You have less than two weeks until Homeland Security changes the way it allows you to re-enter into the U.S. from Canada. Starting June 1, New York state residences will need either a state Enhanced Driver License (EDL) or a passport to come back into the United States.
Erie County Clerk Kathy Hochul says the EDL is the cheapest way for NY residents who only plan to travel to Canada, “If you just want to slip over Canada for bingo an enhanced license is a great option for you.”
Hochul also says the county’s auto bureaus and the state’s Department of Motor Vehicle offices will be slammed with residents rushing to beat the deadline, “It does take a while, so bring a book, bring your cell phone to text message your friends …I just want to warn people.”
What works best for you? From Homeland Security:
Who is affected by this change?
This change affects all U.S. citizens entering or re-entering the United States by land or sea – including by pleasure vessel or ferry. It also affects certain foreign nationals, who have been exempt from a document requirement, namely citizens of Canada and Bermuda. Most travelers will require one of the following documents:
* U.S. citizens: A passport issued by the U.S. Government, a passport card, a valid trusted traveler program card (FAST, NEXUS, or SENTRI), an enhanced driver’s license (EDL), a Military ID with official travel orders, or a U.S. Merchant Mariner Document.
* Canadian citizens: A passport issued by the Government of Canada, a valid trusted traveler program card (FAST, NEXUS, or SENTRI), or an EDL.
o U.S. and Canadian children under the age of 16 will be able to present a birth certificate or other proof of citizenship. See the CBP website for more information about children traveling with a school or religious group, social organization, or sports team.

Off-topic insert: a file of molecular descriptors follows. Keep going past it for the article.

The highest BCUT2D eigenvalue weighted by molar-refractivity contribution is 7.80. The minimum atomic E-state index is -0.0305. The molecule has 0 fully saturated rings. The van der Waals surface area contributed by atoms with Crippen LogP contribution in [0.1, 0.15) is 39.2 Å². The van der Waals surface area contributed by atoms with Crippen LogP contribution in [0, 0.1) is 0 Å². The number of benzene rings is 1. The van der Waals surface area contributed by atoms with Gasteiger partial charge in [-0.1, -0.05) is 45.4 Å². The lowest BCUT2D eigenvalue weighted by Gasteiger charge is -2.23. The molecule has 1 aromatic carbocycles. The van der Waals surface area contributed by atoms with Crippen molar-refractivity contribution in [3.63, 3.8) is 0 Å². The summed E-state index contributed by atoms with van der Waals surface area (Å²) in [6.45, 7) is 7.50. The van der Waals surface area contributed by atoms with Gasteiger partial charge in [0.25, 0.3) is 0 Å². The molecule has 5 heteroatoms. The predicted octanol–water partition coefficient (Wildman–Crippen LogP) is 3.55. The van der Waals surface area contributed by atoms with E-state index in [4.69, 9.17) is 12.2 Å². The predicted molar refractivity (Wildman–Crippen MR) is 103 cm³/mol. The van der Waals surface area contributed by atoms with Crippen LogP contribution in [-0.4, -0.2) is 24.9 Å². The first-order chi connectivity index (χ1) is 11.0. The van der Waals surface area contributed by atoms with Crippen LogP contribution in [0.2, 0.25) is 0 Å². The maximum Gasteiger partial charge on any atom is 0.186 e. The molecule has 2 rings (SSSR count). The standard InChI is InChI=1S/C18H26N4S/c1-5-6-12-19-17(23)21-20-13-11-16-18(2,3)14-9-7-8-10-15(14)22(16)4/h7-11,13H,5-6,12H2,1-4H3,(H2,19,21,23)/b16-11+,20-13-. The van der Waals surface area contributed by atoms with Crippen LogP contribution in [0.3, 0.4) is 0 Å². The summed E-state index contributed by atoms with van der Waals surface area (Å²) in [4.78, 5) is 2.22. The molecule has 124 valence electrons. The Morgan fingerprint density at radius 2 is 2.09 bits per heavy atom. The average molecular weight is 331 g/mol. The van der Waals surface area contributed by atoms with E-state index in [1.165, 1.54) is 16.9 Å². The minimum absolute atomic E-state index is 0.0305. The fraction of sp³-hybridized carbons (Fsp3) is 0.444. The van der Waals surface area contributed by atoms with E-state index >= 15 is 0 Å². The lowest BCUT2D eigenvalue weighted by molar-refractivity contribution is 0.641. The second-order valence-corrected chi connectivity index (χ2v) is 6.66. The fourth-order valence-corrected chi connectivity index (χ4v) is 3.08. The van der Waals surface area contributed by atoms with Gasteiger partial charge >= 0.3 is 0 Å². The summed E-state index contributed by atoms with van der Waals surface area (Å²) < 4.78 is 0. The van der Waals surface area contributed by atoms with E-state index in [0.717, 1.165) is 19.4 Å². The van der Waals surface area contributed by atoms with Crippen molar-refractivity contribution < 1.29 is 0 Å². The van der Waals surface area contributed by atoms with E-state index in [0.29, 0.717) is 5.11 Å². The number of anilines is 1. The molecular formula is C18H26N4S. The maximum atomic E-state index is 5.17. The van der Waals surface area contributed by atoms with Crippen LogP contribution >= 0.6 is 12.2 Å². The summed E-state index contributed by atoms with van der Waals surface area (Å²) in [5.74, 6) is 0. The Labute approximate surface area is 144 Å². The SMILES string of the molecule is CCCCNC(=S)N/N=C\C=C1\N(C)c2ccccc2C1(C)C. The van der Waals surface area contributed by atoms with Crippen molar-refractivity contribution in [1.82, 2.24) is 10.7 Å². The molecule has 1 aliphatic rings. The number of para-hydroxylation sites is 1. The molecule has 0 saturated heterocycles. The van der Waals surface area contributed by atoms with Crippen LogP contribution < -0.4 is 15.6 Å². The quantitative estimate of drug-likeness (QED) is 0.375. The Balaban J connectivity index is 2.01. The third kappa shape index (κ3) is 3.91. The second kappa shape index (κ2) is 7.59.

* Bermudians: A passport issued by the Government of Bermuda or the United Kingdom.
* Mexican citizens: Mexican citizens, including children, are currently required to present a passport with visa or a laser visa border crossing card, and therefore there is little to no expectation of change under these new requirements.
How will travelers know what documents to get and when to get them?
Over the next 14 months, DHS and DOS will be conducting public information campaigns to inform travelers about the new document requirements. These campaigns will include special outreach toward residents of border communities who may be most impacted by the new document requirements. DHS and DOS are working with the Canadian government to ensure widespread and consistent communications on both sides of our land borders.
What is currently required at land and sea borders?
As of January 31, 2008, oral declarations of citizenship alone are no longer sufficient to establish identity and citizenship for entry into the United States. U.S. and Canadian citizens ages 19 and older are asked to present a government-issued photo ID, such as a driver’s license, along with proof of citizenship, such as a birth certificate or naturalization certificate. Children ages 18 and under are currently asked only to present proof of citizenship, such as a birth certificate. Passports and trusted traveler cards, such as NEXUS, SENTRI and FAST, are considered WHTI-compliant documents and are accepted for cross-border travel.
The period between publication of the final rule and June 1, 2009, is designed to lessen the impact on individuals and allow time for travelers to become accustomed to the change and obtain the appropriate documents. Implementation of WHTI, which will further narrow the types of accepted documents, will take place on June 1, 2009.
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